consciousness, I was more concerned about my 'best hat and coat'. I also wondered why God had let that happen to me while I was coming out of church! Miss Underhill was my spiritual guide throughout my childhood. She certainly taught me right from wrong, indelibly.
Around 5, I knew that I was going to become a nurse. Not only did I care for Miss Underhill if she was unwell, my dog- Sandy - was a very patient 'patient'. There were not many parts of Sandy's anatomy that hadn't brandished a bandage at some point. I must have been reasonably gentle with him, cus he always came to me, tail wagging, if I donned my uniform and bag.
The friends I remain in contact with now, remember me for my birthday parties, they weren't lavish, but great fun. Like my Nan's house, it was an open house and all were welcome.
During school holidays, I went to my Nan's house in Hamilton Road, there I had another group of friends. We played hide and seek, and most of us had home made stilts. Stilt races were popular on the 'duck-egg' islands, that linked Regent Road to Westbourne Road. The lads made go-carts, and occasionally let us have a go, but the 'women driver' phenonomen is inbuilt into men at a very early age, and they were very protective of their wooden boxes on wheels!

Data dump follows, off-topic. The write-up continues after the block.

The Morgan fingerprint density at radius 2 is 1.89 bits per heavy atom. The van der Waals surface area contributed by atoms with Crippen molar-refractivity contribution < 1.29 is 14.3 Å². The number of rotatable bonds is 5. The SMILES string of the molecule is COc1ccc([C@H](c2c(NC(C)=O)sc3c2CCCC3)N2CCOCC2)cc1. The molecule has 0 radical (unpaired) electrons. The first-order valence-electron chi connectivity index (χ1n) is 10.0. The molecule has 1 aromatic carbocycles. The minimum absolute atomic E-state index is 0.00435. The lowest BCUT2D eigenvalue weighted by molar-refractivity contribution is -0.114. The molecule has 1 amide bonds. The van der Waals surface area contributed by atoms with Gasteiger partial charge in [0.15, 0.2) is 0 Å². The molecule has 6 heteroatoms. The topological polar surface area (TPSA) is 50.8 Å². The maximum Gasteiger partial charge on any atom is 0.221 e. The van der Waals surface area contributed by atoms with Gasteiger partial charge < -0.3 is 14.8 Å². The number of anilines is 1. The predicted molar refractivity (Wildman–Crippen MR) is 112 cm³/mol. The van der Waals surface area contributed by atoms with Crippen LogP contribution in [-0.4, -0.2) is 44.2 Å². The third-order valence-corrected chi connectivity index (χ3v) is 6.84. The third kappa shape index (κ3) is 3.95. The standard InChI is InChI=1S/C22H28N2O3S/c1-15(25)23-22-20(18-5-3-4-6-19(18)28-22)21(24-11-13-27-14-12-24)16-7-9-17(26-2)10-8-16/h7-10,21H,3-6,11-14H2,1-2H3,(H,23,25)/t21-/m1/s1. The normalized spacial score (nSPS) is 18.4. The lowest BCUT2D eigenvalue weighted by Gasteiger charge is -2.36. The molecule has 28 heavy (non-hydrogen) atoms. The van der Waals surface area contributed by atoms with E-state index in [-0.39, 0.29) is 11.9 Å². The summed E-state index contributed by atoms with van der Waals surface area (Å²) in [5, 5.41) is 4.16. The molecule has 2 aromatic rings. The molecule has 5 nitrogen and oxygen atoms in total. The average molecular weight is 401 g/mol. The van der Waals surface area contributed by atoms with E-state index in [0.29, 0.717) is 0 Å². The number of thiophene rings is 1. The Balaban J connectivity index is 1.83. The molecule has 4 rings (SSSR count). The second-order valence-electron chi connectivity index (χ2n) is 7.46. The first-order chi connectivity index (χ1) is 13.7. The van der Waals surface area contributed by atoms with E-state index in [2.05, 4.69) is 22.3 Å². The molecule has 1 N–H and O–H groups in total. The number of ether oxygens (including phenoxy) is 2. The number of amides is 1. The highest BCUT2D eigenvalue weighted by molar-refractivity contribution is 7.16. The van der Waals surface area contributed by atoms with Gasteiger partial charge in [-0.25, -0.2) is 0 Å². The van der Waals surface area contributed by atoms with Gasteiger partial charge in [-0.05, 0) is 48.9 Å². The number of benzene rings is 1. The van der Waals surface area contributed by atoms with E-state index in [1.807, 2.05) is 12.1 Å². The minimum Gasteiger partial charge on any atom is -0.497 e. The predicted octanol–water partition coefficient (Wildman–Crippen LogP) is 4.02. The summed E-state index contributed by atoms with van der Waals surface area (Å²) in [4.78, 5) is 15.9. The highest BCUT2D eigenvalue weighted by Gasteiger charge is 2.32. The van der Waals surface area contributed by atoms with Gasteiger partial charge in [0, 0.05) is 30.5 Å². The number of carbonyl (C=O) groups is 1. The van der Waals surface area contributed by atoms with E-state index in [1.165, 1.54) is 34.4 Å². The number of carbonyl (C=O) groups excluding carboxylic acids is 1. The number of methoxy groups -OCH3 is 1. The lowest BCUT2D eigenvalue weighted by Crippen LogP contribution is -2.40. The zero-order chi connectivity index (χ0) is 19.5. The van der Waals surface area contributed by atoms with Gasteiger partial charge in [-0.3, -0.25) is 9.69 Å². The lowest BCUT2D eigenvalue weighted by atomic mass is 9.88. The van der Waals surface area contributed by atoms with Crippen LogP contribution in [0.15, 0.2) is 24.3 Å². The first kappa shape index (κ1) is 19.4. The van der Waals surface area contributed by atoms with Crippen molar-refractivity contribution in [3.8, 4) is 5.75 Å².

Another special treat, was being taken to 'The Uplands' pub for a bottle of vimto and a bag of crisps - the ones with the salt wrapped in blue paper. The grounds of this pub seemed immense. It was bril for playing hide and seek in, lots of nooks and crannies.
Along with all the other kids in the neighbourhood, I attended Cross Street Infants school, before progressing to Wattvillle Road Juniors, where I fell in love for the first time. Mr Brettel was our Class 9 teacher, and myself and Elaine Wheeler fought over him day in day out until deciding we would share him, I cant remember whether I had the left or right side now. Eventually we all split to our chosen secondary schools, mine being Handsworth New Road Girls School.
When we were not at school, we usually went to Black Patch Park, in preference to Handsworth Park, it had a climbing frame and what we called 'a witches hat'. Handsworth Park seemed more geared up for adult activities. If we had a bit of money, we did venture to Handsworth Park - Birmingham Dairies (opposite) had a cracking ice cold milk vending machine.